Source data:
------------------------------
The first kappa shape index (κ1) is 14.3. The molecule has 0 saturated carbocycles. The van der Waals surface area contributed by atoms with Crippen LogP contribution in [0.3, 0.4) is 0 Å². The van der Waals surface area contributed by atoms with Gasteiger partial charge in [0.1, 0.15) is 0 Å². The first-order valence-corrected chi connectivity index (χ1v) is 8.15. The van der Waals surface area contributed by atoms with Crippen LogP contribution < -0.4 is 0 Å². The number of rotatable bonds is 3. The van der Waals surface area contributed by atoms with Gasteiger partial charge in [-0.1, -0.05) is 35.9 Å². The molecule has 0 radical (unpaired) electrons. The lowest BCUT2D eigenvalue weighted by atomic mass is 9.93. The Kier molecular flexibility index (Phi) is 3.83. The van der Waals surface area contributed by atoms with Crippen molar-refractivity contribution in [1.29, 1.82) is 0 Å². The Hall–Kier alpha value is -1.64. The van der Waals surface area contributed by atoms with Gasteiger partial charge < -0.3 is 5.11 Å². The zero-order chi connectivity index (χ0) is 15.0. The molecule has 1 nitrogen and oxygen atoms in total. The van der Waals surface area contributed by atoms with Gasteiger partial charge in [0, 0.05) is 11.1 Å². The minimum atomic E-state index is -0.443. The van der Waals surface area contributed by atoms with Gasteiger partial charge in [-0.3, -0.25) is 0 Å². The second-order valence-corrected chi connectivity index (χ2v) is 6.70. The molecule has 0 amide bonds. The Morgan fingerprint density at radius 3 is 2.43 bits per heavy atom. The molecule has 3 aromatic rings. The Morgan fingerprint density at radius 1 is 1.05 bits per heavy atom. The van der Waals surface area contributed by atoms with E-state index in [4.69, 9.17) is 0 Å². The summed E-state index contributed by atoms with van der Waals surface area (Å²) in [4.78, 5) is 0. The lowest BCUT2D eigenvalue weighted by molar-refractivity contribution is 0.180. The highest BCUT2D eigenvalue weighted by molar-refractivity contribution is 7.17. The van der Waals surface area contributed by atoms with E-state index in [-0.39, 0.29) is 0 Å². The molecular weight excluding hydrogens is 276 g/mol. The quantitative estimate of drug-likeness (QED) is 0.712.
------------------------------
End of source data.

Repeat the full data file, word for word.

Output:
The first kappa shape index (κ1) is 14.3. The molecule has 0 saturated carbocycles. The van der Waals surface area contributed by atoms with Crippen LogP contribution in [0.3, 0.4) is 0 Å². The van der Waals surface area contributed by atoms with Gasteiger partial charge in [0.1, 0.15) is 0 Å². The first-order valence-corrected chi connectivity index (χ1v) is 8.15. The van der Waals surface area contributed by atoms with Crippen LogP contribution < -0.4 is 0 Å². The number of rotatable bonds is 3. The van der Waals surface area contributed by atoms with Gasteiger partial charge in [-0.1, -0.05) is 35.9 Å². The molecule has 0 radical (unpaired) electrons. The lowest BCUT2D eigenvalue weighted by atomic mass is 9.93. The Kier molecular flexibility index (Phi) is 3.83. The van der Waals surface area contributed by atoms with Crippen molar-refractivity contribution in [1.29, 1.82) is 0 Å². The Hall–Kier alpha value is -1.64. The van der Waals surface area contributed by atoms with Gasteiger partial charge < -0.3 is 5.11 Å². The zero-order chi connectivity index (χ0) is 15.0. The molecule has 1 nitrogen and oxygen atoms in total. The van der Waals surface area contributed by atoms with Gasteiger partial charge in [0, 0.05) is 11.1 Å². The minimum atomic E-state index is -0.443. The van der Waals surface area contributed by atoms with Gasteiger partial charge in [-0.3, -0.25) is 0 Å². The second-order valence-corrected chi connectivity index (χ2v) is 6.70. The molecule has 0 amide bonds. The Morgan fingerprint density at radius 3 is 2.43 bits per heavy atom. The molecule has 3 aromatic rings. The Morgan fingerprint density at radius 1 is 1.05 bits per heavy atom. The van der Waals surface area contributed by atoms with E-state index in [4.69, 9.17) is 0 Å². The summed E-state index contributed by atoms with van der Waals surface area (Å²) in [4.78, 5) is 0. The lowest BCUT2D eigenvalue weighted by molar-refractivity contribution is 0.180. The highest BCUT2D eigenvalue weighted by molar-refractivity contribution is 7.17. The van der Waals surface area contributed by atoms with E-state index in [-0.39, 0.29) is 0 Å². The molecular weight excluding hydrogens is 276 g/mol. The quantitative estimate of drug-likeness (QED) is 0.712.